When Mayhew told the story, he hedged his bets: Isn’t it odd, he noted, that the residents never seem to glimpse the hogs’ hides through the grates? That they never hear grunts beneath their feet? Even so, “This story, apocryphal as it seems, has nevertheless its believers,” he wrote.
It’s not hard to see why. At the time, London was lousy with livestock markets, and many sewers were wide open. “If there are so many animals kind of out in the city, and they had access to the ditches and the sewers … it all seems quite plausible in that sense,” Ward says. “Whether they could breed in the sewers and develop a race of sewer pigs is kind of another matter altogether.”
The emergence of the myth could also be a product of frustration with the inadequacy of parts of the city’s infrastructure, and the way that planned improvements were mangling the landscape all around. They were sorely needed and widely welcomed, but they still left scars. In 1859, the British-born writer Richard Rowe, who often wrote for Australian newspapers under the pseudonym Peter Possum, lamented in The Sydney Morning Herald that construction of sewers and railways, necessary as they were, “have played sad havoc with the country around London.” He saw trampled landscapes, and mustered violent language to describe them, complaining of “cannon-like drained pipes” that “crash the nettles in the ditches,” and “raw red entrances to tunnels,” like wounds. Perhaps then a little wild natural revenge from down below made some kind of cosmic sense.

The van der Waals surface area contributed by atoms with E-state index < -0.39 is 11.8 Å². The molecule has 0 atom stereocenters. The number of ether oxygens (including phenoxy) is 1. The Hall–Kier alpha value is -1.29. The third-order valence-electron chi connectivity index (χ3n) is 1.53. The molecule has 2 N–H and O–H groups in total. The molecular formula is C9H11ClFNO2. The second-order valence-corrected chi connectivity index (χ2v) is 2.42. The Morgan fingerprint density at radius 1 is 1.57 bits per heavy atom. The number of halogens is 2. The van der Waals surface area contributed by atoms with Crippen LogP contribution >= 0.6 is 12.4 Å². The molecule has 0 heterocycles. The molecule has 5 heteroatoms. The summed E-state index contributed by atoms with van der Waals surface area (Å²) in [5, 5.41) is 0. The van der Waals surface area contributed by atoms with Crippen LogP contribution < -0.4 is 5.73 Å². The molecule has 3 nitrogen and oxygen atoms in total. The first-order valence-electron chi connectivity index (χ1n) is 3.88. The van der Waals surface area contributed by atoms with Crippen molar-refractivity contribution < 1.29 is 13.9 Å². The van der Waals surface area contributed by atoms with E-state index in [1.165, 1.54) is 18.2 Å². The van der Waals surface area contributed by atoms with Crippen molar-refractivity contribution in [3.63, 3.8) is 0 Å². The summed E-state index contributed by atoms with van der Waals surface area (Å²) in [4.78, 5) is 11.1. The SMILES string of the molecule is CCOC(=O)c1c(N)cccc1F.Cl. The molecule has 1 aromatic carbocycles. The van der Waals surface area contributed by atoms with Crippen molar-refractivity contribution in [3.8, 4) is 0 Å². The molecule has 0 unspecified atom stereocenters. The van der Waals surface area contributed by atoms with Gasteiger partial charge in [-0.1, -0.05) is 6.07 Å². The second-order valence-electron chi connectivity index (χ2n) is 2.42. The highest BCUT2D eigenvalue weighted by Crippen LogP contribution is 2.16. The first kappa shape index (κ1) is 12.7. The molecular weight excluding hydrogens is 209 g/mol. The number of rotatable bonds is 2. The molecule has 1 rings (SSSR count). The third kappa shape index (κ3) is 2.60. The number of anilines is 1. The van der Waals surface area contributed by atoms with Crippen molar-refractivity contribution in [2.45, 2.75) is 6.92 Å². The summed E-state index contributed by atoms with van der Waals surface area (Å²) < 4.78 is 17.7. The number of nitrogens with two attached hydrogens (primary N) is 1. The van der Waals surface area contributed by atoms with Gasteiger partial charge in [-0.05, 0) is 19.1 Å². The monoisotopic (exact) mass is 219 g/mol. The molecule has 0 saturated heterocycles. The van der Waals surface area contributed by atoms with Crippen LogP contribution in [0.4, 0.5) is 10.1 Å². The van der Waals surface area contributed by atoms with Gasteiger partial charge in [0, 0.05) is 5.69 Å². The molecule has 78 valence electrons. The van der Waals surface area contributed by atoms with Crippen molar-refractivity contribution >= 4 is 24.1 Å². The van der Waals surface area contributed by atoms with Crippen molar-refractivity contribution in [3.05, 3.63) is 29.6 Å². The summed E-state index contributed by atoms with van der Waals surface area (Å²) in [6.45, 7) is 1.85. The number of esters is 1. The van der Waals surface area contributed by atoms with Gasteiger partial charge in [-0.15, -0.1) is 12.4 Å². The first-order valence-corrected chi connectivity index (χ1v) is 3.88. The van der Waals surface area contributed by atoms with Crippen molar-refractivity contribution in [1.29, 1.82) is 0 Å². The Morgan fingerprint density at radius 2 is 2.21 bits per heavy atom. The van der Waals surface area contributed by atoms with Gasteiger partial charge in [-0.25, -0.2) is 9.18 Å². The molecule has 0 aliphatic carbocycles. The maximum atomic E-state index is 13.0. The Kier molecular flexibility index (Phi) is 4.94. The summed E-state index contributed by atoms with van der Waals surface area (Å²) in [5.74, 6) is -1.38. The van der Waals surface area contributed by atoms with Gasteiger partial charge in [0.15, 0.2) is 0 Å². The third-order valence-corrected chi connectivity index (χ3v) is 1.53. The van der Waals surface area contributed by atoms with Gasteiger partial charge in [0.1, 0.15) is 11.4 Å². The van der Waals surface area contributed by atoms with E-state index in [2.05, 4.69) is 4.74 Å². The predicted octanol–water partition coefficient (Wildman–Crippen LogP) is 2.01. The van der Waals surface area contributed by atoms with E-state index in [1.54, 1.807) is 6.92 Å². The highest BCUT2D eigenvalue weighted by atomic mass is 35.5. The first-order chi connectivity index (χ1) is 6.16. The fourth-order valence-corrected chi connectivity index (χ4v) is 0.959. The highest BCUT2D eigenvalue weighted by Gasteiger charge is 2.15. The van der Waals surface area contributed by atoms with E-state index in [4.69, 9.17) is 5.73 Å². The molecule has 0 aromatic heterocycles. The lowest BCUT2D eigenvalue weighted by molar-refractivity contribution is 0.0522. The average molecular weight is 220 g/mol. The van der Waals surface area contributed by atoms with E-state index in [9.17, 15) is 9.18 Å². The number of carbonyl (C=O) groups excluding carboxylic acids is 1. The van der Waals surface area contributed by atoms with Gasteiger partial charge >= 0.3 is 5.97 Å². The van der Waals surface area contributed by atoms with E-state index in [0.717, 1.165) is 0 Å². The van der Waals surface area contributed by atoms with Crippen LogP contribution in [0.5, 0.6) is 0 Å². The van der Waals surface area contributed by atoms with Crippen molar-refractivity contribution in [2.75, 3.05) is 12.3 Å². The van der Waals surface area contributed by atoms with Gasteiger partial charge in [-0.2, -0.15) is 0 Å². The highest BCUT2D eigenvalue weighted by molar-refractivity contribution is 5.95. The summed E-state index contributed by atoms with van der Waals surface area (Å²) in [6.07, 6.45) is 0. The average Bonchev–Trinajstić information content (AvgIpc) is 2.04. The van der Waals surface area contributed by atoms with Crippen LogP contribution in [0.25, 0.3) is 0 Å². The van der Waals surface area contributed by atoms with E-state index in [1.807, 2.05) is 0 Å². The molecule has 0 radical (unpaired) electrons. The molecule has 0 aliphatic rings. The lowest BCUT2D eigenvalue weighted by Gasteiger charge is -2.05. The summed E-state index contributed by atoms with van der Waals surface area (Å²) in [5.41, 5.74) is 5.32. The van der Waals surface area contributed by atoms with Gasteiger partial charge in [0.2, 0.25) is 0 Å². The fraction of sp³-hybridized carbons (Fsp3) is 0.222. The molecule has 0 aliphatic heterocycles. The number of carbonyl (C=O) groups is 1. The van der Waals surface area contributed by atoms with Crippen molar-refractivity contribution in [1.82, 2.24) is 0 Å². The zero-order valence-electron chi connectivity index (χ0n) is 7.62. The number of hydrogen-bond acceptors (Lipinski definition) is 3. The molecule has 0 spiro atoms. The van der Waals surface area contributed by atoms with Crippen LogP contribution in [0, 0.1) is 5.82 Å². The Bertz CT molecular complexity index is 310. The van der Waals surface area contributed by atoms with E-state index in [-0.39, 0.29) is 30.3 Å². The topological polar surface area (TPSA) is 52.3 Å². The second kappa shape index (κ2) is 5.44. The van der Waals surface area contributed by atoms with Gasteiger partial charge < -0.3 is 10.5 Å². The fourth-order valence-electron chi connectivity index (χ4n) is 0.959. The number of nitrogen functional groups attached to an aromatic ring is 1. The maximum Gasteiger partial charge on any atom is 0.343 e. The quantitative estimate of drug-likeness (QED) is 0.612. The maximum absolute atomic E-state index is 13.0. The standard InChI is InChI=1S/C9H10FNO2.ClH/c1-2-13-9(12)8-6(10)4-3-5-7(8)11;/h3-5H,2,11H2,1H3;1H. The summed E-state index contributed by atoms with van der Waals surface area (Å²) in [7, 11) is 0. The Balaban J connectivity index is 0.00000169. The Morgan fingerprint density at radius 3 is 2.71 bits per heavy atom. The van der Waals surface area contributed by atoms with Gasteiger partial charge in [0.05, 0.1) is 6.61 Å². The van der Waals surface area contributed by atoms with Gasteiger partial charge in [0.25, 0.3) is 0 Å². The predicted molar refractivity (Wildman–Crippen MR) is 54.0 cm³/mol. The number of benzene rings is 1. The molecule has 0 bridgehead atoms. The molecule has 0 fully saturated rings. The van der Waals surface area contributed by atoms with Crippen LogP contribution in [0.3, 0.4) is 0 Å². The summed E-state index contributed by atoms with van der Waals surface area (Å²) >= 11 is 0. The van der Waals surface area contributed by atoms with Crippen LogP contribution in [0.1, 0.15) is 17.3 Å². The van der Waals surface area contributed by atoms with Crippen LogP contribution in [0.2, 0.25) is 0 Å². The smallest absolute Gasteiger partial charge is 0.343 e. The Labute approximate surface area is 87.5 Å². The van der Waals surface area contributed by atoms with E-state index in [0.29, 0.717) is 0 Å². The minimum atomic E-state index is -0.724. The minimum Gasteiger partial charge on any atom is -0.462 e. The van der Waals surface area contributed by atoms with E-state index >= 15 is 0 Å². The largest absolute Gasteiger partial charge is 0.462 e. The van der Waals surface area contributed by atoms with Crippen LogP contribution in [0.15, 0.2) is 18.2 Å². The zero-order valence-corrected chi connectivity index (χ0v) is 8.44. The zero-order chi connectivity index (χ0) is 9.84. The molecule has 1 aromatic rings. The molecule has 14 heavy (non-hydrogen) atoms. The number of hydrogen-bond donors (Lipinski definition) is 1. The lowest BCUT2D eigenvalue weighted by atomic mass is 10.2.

“The reader of course can believe as much of the story as he pleases,” Mayhew wrote, before washing his hands of the sewer pig saga. Maybe there was a kernel of truth to it, maybe there wasn’t. Back then, the line between the underground world and the above-ground one was murky and permeable. Today, unless a fatberg stoppers a pipe and makes news, Londoners are more removed from the sewage moving beneath their city. But subterranean spaces and sewers in particular—with their mysteries, their unfamiliarity, their fascinating grossness—continue to pull our imaginations down below.